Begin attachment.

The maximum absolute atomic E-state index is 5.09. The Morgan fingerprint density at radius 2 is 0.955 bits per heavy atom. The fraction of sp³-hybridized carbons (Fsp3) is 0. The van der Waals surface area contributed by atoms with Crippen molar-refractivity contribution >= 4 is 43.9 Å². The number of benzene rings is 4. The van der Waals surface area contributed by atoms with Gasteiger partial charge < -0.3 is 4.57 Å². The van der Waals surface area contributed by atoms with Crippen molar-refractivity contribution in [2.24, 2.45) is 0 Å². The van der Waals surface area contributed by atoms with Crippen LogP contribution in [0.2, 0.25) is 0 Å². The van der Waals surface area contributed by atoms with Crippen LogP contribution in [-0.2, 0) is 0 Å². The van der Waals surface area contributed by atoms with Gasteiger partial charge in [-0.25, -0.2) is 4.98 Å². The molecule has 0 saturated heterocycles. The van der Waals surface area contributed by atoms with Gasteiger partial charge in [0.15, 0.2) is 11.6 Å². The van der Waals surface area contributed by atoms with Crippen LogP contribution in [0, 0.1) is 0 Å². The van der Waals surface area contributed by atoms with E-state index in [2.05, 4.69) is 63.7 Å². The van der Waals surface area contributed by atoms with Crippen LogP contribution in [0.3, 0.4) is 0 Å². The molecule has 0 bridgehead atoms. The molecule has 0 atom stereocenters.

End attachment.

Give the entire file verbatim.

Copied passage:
The maximum absolute atomic E-state index is 5.09. The Morgan fingerprint density at radius 2 is 0.955 bits per heavy atom. The fraction of sp³-hybridized carbons (Fsp3) is 0. The van der Waals surface area contributed by atoms with Crippen molar-refractivity contribution >= 4 is 43.9 Å². The number of benzene rings is 4. The van der Waals surface area contributed by atoms with Gasteiger partial charge < -0.3 is 4.57 Å². The van der Waals surface area contributed by atoms with Crippen molar-refractivity contribution in [2.24, 2.45) is 0 Å². The van der Waals surface area contributed by atoms with Crippen LogP contribution in [0.2, 0.25) is 0 Å². The van der Waals surface area contributed by atoms with Crippen LogP contribution in [-0.2, 0) is 0 Å². The van der Waals surface area contributed by atoms with Gasteiger partial charge in [-0.25, -0.2) is 4.98 Å². The molecule has 0 saturated heterocycles. The van der Waals surface area contributed by atoms with Gasteiger partial charge in [0.15, 0.2) is 11.6 Å². The van der Waals surface area contributed by atoms with Crippen LogP contribution in [0, 0.1) is 0 Å². The van der Waals surface area contributed by atoms with E-state index in [2.05, 4.69) is 63.7 Å². The van der Waals surface area contributed by atoms with Crippen LogP contribution in [0.3, 0.4) is 0 Å². The molecule has 0 bridgehead atoms. The molecule has 0 atom stereocenters.